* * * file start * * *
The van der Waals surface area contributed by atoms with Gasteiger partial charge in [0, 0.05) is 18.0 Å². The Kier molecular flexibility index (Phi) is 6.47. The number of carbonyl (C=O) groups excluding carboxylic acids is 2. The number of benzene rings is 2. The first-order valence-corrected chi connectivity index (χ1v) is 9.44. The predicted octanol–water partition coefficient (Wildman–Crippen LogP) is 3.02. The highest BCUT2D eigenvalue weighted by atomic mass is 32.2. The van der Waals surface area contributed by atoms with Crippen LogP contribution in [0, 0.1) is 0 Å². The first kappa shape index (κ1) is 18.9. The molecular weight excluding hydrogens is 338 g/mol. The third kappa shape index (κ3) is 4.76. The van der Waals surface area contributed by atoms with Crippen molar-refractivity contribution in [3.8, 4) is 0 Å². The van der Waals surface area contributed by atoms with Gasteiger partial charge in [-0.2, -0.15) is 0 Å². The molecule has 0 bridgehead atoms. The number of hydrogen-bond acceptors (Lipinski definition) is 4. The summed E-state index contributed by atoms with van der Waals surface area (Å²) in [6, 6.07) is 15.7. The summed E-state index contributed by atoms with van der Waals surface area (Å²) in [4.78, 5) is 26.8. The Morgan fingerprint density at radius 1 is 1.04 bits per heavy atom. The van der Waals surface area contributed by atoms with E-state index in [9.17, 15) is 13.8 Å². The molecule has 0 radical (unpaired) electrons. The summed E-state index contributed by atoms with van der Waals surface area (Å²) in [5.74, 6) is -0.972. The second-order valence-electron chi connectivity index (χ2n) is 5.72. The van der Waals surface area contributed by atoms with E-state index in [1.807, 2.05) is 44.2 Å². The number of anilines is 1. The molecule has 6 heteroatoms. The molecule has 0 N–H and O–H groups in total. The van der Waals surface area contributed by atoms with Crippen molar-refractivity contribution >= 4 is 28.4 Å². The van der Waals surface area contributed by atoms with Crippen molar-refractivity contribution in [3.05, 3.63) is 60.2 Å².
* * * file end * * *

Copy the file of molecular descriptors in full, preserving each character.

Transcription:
The van der Waals surface area contributed by atoms with Gasteiger partial charge in [0, 0.05) is 18.0 Å². The Kier molecular flexibility index (Phi) is 6.47. The number of carbonyl (C=O) groups excluding carboxylic acids is 2. The number of benzene rings is 2. The first-order valence-corrected chi connectivity index (χ1v) is 9.44. The predicted octanol–water partition coefficient (Wildman–Crippen LogP) is 3.02. The highest BCUT2D eigenvalue weighted by atomic mass is 32.2. The van der Waals surface area contributed by atoms with Crippen LogP contribution in [0, 0.1) is 0 Å². The first kappa shape index (κ1) is 18.9. The molecular weight excluding hydrogens is 338 g/mol. The third kappa shape index (κ3) is 4.76. The van der Waals surface area contributed by atoms with Crippen molar-refractivity contribution in [3.8, 4) is 0 Å². The van der Waals surface area contributed by atoms with Gasteiger partial charge in [-0.2, -0.15) is 0 Å². The molecule has 0 bridgehead atoms. The number of hydrogen-bond acceptors (Lipinski definition) is 4. The summed E-state index contributed by atoms with van der Waals surface area (Å²) in [6, 6.07) is 15.7. The summed E-state index contributed by atoms with van der Waals surface area (Å²) in [4.78, 5) is 26.8. The Morgan fingerprint density at radius 1 is 1.04 bits per heavy atom. The van der Waals surface area contributed by atoms with E-state index in [9.17, 15) is 13.8 Å². The molecule has 0 radical (unpaired) electrons. The summed E-state index contributed by atoms with van der Waals surface area (Å²) in [5.74, 6) is -0.972. The second-order valence-electron chi connectivity index (χ2n) is 5.72. The van der Waals surface area contributed by atoms with E-state index in [1.807, 2.05) is 44.2 Å². The number of anilines is 1. The molecule has 6 heteroatoms. The molecule has 0 N–H and O–H groups in total. The van der Waals surface area contributed by atoms with Crippen molar-refractivity contribution >= 4 is 28.4 Å². The van der Waals surface area contributed by atoms with Crippen molar-refractivity contribution in [3.05, 3.63) is 60.2 Å².